Disincentives for renewable energy systems in public buildings

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MONTGOMERY VILLAGE, MD., July 16, 2017 – While our energy sources have been evolving, fossil fuels still have a strong hold on our sources of production. Solar and other renewable sources have gained momentum in the last couple of decades and many believe that they are the way of the future. Technological challenges are being resolved every day and renewable energy systems are here to stay and most likely will be our way of life in the not too distant future.

That is why when we see new construction and we don’t see signs of renewable source installation many of us can’t understand. If renewables are cleaner, safer and cheaper to operate to produce energy, why aren’t all new buildings, especially public buildings, equipped to take advantage?


The answer is finances. Capitalism has developed a financial model for the installation of renewable systems that doesn’t favor government installation of these types of systems. Legislature hasn’t kept up with the growth of renewables. Because of this the growth of renewables may be stymied.

Primer on renewable finances

There are three financial participants in the installation and operation of renewable systems:

  1. The installer that provides the expertise, equipment and resources to install the systems. He charges what the market allows and as long as a profit is made, he is home free. He follows the standards for the trade and any requirements made by the government;
  2. The investor that provides the funds to install and maintain the system. In the case of the purchase of a system by a home owner or a private company, the user (below) is also the investor. A solar leasing company would be such investor; and,
  3. The user that provides the platform (a roof in the case of a solar lease) for the system to be installed.

The installer gets his money no matter what. He comes to a building/home, installs the system, gets paid and goes in his merry way.

The investor provides the funds and takes advantage of “ownership” of the system. That includes tax credits of 30% of the cost of installation, Renewable Energy Credits (RECs) and depreciation. In the case that he enters a consortium with a governmental organization to finance the renewable installation, he can take advantage of the tax credit, the RECs and depreciation. Unfortunately, this model with a governmental organization is perceived to be profitable only if it is large scale. This probably has to do with overhead that gets more expensive with the management of small projects v. large ones.

The user provides the platform for the system. If he buys the system outright, he gets the benefit of the tax credit (or most of it in the case of a home owner), RECs and depreciation depending of whether the building or part of it is used for a profit-making purpose. If he enters into a lease agreement, all three of these benefits go to the investor/leasing company.

In all cases, the user benefits from a lower cost of energy either by the production of the system that lowers energy costs (by self-production) or by the purchase of cheaper energy from the investor.

Renewable Energy Credits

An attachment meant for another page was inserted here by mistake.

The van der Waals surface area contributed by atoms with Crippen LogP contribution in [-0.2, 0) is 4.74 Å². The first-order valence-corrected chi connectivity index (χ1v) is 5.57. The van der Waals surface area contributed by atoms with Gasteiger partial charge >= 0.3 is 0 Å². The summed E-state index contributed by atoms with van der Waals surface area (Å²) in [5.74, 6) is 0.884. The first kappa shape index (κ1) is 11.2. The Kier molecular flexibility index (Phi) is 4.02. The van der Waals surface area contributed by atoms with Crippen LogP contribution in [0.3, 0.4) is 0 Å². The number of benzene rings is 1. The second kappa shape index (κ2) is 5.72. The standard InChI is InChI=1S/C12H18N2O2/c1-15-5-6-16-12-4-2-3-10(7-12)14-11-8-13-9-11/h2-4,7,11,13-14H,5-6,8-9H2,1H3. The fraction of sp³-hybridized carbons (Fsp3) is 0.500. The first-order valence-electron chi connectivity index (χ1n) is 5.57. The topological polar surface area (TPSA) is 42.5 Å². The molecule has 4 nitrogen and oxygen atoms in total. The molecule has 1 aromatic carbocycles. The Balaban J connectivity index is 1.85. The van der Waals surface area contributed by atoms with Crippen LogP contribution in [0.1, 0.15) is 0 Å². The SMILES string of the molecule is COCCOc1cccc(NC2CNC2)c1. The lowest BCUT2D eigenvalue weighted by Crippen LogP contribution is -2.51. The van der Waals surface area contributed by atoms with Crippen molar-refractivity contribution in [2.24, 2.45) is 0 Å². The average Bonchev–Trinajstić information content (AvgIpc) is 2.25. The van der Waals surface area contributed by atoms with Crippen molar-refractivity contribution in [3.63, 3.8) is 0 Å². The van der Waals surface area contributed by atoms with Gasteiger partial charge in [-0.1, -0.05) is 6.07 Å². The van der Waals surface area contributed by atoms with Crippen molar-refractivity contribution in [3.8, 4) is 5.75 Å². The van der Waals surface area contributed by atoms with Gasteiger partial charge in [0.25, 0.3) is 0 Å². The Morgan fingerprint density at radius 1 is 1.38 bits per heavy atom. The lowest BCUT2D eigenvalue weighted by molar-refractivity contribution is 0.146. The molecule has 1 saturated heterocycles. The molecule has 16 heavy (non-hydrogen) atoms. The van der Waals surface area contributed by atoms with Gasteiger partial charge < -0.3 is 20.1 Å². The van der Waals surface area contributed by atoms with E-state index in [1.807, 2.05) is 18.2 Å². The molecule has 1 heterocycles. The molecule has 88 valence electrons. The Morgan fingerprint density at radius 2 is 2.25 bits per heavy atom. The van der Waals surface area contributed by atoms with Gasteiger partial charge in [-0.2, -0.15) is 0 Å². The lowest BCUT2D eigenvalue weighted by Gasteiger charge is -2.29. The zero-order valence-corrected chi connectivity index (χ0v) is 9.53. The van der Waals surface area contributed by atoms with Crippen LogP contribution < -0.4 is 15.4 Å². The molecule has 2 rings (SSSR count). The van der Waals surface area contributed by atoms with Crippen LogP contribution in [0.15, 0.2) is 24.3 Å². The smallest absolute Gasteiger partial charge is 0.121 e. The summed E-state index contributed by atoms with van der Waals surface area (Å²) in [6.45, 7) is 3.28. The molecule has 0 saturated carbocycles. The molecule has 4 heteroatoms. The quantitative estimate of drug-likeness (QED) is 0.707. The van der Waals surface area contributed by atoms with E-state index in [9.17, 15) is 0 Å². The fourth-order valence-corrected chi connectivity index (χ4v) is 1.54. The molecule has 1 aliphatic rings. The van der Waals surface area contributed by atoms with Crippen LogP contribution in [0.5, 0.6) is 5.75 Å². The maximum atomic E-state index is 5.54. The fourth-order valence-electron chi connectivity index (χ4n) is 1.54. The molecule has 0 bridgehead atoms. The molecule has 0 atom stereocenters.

Credits are assigned according to the expected energy production of the system. These credits can then be sold/transferred in the open market.

Each state usually requires that power companies operating within its borders provide a percentage of sustainable energy. They can fulfill this requirement by generating power from sustainable sources (e.g. solar arrays, windmill farms, geothermal wells) or by buying RECs from users that have installed renewable systems. As the installation of renewable systems, mostly solar, have proliferated, the value of RECs in a state like Maryland has declined from about $100 per unit a decade ago to less than $10. The market is flooded with RECs. This is a strong disincentive for the investor.

While it is possible that RECs could subsidize a portion of renewable projects in public/government buildings, they would only provide a very small contribution.

This disincentive can be remedied by requiring a larger percentage of power to be provided by renewables in states. This can only be done by the legislature or the executive if there is the authority.

Tax credits

There is a 30% Federal tax credit for the installation of renewable systems. However, this is dependent on the income that is taxable. In many cases the credit must be extended over several years, decreasing its financial impact. On the other hand, large investors can usually claim the credit sooner.

Public/governmental organizations can’t use this deduction as they don’t pay taxes.

Depreciation

Businesses can deduct depreciation from their taxes. Individual home owners can also deduct a portion of their depreciation if they run a business and/or have a home office.

Public/governmental organizations can’t use this deduction as they don’t pay taxes.

It seems that if we want to see more renewable systems in public/government buildings different incentives would have to be used. Legislature could help in this respect by requiring a greater portion of energy to be generated by renewables.

In planning large government projects, a long-term approach should be used that is more akin with the returns from renewable energy.

I would like to acknowledge the assistance of Mr. Dale Good of Paradise Energy Solutions and Mr. Scott Gole of the Montgomery Village Foundation. They made a complex system understandable to the author.

Mario Salazar, the 21st Century Pacifist, is an environmental engineer and a conservationist. He is in Twitter (@chibcharus), Google+, LinkedIn and Facebook (Mario Salazar).

 

 

 

 

 

 

 

 

 

 

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